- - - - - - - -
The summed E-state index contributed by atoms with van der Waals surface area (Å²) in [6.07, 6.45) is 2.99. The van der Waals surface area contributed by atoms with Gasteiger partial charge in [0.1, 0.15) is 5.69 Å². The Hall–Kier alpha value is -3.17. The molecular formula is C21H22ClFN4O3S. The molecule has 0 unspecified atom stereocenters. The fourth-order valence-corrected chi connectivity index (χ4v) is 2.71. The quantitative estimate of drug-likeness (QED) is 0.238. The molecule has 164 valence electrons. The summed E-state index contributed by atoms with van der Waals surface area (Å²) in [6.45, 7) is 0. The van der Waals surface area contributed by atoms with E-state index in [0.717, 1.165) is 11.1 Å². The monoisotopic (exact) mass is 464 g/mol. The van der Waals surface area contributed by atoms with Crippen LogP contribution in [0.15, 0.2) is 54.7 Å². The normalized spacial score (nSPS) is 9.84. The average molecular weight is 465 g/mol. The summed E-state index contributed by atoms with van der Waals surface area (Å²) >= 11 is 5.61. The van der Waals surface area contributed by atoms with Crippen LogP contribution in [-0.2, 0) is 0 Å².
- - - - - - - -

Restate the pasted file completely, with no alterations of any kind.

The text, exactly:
The summed E-state index contributed by atoms with van der Waals surface area (Å²) in [6.07, 6.45) is 2.99. The van der Waals surface area contributed by atoms with Gasteiger partial charge in [0.1, 0.15) is 5.69 Å². The Hall–Kier alpha value is -3.17. The molecular formula is C21H22ClFN4O3S. The molecule has 0 unspecified atom stereocenters. The fourth-order valence-corrected chi connectivity index (χ4v) is 2.71. The quantitative estimate of drug-likeness (QED) is 0.238. The molecule has 164 valence electrons. The summed E-state index contributed by atoms with van der Waals surface area (Å²) in [6.45, 7) is 0. The van der Waals surface area contributed by atoms with E-state index in [0.717, 1.165) is 11.1 Å². The monoisotopic (exact) mass is 464 g/mol. The van der Waals surface area contributed by atoms with Crippen LogP contribution in [0.15, 0.2) is 54.7 Å². The normalized spacial score (nSPS) is 9.84. The average molecular weight is 465 g/mol. The summed E-state index contributed by atoms with van der Waals surface area (Å²) >= 11 is 5.61. The van der Waals surface area contributed by atoms with Crippen LogP contribution in [-0.2, 0) is 0 Å².